Prenatal Timing of Heavy Metal Exposures from Autistic and Non-Autistic Children

Project: Research project

Project Details

Description

DESCRIPTION (provided by applicant): Little is known about the etiology or risk factors for autism, a disease affecting 1 in 50 children in the U.S. While genetic and environmental factors are thought to act together, the specific mechanisms are not known and the measurement of environmental risk factors during critical periods of neurodevelopment has been lacking. This case-control study seeks to apply a novel dental biomarker of early life metal exposure, including in utero, to identify risk factors for ASD. Beyond looking at exposure intensity, we will
be able to identify differences in exposure timing between cases and controls. This will allow us to identify critical windows when exposure, even at low levels, increases the risk of ASD. Using the proposed biomarker, we will directly assess fetal exposure, and will not rely on maternal biomarkers which may only provide an indirect measure of fetal exposure to metals. This work will have substantial impact on epidemiologic investigations of the relation of early life chemical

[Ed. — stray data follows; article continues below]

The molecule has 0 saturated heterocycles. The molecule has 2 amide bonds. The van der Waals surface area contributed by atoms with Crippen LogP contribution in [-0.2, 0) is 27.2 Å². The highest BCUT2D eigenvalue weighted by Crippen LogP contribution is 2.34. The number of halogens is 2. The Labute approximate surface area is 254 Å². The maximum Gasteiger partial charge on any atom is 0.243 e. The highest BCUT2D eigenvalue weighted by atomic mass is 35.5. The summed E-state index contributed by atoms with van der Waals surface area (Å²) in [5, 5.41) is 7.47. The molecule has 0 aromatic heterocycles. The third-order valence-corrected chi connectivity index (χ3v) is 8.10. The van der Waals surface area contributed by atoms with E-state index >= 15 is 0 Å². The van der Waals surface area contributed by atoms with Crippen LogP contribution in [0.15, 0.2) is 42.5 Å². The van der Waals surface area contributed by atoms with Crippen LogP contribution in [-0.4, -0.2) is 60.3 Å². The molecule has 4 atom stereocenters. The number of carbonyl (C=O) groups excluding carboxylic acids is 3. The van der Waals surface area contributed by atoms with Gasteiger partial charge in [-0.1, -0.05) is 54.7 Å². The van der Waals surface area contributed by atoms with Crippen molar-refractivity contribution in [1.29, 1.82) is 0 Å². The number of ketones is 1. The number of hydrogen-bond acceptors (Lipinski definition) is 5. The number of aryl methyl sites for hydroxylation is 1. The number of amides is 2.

exposures to ASD and other neurodevelopmental disorders as it can be used to objectively reconstruct both exposure intensity and timing.
StatusFinished
Effective start/end date7/1/146/30/16

Funding

  • National Institutes of Health: $194,415.00
  • National Institutes of Health: $231,692.00

ASJC

  • Environmental Science(all)
  • Medicine(all)

Fingerprint

Explore the research topics touched on by this project. These labels are generated based on the underlying awards/grants. Together they form a unique fingerprint.